Everyone likes to think that as soon as Lorne Michaels returned to Saturday Night Live in 1985, the flailing sketch-show instantly got back on course with new blood like Phil Hartman, Dana Carvey, and Jan Hooks, who helped make up the strongest cast since the Gilda Radner, Chevy Chase, etc. days. Nope. First came a disastrously experimental season in which quintessential eighties movie actors Robert Downey Jr., Anthony Michael Hall, Randy Quaid, and Joan Cusack struggled to do what the seasoned improvisers do. Michaels certainly got one thing right in his lame return season: he hired new writers Mark McKinney and Bruce McCullough. This opened up a working relationship that would lead to the show that would even make Hartman, Carvey, and Hooks’s return-to-form Saturday Night Live look safe by comparison.
However, as John Semley’s new book This Is a Book About The Kids in the Hall makes perfectly clear, Lorne Michaels did not poof The Kids in the Hall into existence like some sort of improv fairy godmother. McKinney, McCullough, Dave Foley, Kevin McDonald, and Scott Thompson had already been sharpening their comedic blades on Canadian stages for five years before their series’ 1989 debut. Semley traces their lives further back than that, revealing some pretty unfunny stuff about alcoholic fathers, depression, and most shockingly of all, Canada’s first high school-massacre, a horrific event Scott Thompson survived. Whereas such experiences would have sent most people to the shrink’s couch, these guys worked their experiences and issues into their comedy and ended up with TV’s funniest sketch comedy show (with the possible exception of Monty Python’s Flying Circus). Even reading descriptions of the “Hey, any of you guys ever beat up your dad?” or “Screw you, taxpayer!” sketches made me laugh out loud.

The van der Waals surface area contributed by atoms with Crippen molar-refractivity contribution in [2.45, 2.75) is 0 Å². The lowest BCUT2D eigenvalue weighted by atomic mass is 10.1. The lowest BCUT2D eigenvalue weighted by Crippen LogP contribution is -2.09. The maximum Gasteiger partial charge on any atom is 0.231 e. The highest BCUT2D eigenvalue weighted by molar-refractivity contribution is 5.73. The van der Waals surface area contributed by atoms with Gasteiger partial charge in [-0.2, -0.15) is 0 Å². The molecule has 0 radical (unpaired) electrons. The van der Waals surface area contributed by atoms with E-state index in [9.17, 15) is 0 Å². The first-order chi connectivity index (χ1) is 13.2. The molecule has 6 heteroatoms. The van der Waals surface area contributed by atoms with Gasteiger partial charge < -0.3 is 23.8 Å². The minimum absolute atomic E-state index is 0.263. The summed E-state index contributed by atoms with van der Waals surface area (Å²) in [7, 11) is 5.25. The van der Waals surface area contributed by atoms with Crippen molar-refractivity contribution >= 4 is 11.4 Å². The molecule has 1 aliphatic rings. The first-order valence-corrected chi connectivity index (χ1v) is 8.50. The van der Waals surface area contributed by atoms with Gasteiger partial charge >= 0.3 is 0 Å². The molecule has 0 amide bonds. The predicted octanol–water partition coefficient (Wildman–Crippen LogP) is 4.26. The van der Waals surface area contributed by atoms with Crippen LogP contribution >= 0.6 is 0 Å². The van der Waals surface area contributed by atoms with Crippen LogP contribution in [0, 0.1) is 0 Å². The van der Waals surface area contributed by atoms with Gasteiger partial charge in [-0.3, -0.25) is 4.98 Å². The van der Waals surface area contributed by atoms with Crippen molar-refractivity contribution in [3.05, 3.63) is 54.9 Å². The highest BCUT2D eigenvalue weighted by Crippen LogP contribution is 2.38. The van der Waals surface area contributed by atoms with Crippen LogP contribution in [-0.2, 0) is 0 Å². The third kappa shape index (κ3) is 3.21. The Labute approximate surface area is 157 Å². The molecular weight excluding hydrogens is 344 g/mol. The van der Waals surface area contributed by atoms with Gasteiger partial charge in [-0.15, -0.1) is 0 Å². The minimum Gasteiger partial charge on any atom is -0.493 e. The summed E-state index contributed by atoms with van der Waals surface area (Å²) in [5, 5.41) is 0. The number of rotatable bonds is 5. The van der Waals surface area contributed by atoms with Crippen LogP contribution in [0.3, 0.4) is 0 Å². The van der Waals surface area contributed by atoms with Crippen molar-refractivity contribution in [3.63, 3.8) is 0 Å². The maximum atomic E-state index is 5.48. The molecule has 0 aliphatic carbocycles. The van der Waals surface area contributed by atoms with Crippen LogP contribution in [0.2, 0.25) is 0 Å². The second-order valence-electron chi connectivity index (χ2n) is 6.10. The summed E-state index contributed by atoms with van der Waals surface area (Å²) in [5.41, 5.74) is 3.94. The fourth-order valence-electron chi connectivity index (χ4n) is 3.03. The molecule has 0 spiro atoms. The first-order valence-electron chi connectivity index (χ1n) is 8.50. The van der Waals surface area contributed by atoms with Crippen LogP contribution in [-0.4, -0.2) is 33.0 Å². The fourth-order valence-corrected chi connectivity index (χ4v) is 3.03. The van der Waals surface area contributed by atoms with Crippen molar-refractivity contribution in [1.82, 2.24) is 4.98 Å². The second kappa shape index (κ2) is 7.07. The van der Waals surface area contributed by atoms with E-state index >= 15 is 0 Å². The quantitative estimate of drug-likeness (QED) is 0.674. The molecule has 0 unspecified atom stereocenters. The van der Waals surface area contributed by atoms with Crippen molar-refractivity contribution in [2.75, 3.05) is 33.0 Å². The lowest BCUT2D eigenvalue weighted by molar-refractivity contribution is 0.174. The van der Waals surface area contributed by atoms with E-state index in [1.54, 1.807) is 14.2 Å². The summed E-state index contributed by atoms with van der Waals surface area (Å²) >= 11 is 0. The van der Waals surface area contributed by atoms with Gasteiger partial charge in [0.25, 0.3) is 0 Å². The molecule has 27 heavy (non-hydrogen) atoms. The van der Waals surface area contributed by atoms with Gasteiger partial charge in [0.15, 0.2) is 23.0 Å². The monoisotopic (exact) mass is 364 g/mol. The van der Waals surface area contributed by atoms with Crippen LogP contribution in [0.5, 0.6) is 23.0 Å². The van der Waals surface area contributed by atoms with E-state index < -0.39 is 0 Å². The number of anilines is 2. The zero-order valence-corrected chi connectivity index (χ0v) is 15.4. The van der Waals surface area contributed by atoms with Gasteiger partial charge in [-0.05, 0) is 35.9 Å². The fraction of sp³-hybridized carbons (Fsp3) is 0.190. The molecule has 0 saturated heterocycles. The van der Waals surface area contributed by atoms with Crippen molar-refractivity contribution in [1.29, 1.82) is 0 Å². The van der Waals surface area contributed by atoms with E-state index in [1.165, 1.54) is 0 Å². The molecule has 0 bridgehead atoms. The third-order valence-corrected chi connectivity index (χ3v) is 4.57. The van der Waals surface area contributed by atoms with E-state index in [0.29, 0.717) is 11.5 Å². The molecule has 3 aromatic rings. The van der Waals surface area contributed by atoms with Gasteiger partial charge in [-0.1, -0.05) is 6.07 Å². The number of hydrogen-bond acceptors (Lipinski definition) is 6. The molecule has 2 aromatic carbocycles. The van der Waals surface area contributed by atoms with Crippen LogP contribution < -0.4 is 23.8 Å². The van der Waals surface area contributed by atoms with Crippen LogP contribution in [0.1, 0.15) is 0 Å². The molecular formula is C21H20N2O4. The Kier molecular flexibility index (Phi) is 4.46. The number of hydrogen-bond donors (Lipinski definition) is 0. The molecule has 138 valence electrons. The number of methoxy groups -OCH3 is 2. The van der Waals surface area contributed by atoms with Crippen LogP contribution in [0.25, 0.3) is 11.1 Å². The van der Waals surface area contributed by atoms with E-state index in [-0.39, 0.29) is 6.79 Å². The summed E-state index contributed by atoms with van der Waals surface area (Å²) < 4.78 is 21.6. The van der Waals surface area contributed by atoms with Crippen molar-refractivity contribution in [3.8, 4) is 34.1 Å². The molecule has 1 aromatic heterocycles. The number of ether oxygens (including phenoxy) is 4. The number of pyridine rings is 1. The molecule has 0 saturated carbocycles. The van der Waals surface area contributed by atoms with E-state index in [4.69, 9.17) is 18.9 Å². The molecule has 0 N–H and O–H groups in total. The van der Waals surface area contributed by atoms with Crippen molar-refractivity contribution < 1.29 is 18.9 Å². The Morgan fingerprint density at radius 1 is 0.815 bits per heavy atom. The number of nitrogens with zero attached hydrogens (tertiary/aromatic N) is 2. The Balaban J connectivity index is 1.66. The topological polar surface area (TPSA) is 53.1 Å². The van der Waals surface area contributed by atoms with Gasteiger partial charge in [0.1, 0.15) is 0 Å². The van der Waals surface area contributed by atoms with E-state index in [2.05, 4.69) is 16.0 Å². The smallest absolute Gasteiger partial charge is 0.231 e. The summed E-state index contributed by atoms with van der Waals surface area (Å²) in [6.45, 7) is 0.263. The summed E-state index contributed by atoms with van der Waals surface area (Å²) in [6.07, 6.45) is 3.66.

Though he likes to crack wise, Semley himself isn’t nearly as funny as his subjects, but he basically maintains an appealingly conversational tone throughout that keeps the reading entertaining. The personal and interpersonal troubles, network struggles, failures, and triumphs of The Kids in the Hall make the reading absolutely compulsive.